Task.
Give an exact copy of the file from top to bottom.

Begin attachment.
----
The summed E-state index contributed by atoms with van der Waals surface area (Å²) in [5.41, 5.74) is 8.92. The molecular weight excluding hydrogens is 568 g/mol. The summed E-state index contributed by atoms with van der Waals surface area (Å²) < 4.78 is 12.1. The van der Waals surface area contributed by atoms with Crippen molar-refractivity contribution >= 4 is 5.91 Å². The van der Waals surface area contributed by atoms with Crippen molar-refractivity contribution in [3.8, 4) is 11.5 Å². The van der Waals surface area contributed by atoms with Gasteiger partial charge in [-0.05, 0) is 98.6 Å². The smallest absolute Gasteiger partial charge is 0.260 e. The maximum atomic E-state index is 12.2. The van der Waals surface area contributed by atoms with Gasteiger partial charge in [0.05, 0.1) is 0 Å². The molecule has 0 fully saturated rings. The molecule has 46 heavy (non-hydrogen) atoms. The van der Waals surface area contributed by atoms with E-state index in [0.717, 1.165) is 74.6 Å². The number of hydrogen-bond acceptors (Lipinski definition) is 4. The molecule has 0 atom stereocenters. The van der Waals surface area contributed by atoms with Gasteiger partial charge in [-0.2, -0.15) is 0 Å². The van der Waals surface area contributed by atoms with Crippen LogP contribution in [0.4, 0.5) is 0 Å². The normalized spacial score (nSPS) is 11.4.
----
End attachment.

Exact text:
The summed E-state index contributed by atoms with van der Waals surface area (Å²) in [5.41, 5.74) is 8.92. The molecular weight excluding hydrogens is 568 g/mol. The summed E-state index contributed by atoms with van der Waals surface area (Å²) < 4.78 is 12.1. The van der Waals surface area contributed by atoms with Crippen molar-refractivity contribution >= 4 is 5.91 Å². The van der Waals surface area contributed by atoms with Crippen molar-refractivity contribution in [3.8, 4) is 11.5 Å². The van der Waals surface area contributed by atoms with Gasteiger partial charge in [-0.05, 0) is 98.6 Å². The smallest absolute Gasteiger partial charge is 0.260 e. The maximum atomic E-state index is 12.2. The van der Waals surface area contributed by atoms with Gasteiger partial charge in [0.05, 0.1) is 0 Å². The molecule has 0 fully saturated rings. The molecule has 46 heavy (non-hydrogen) atoms. The van der Waals surface area contributed by atoms with E-state index in [0.717, 1.165) is 74.6 Å². The number of hydrogen-bond acceptors (Lipinski definition) is 4. The molecule has 0 atom stereocenters. The van der Waals surface area contributed by atoms with Gasteiger partial charge in [-0.2, -0.15) is 0 Å². The van der Waals surface area contributed by atoms with Crippen LogP contribution in [0.4, 0.5) is 0 Å². The normalized spacial score (nSPS) is 11.4.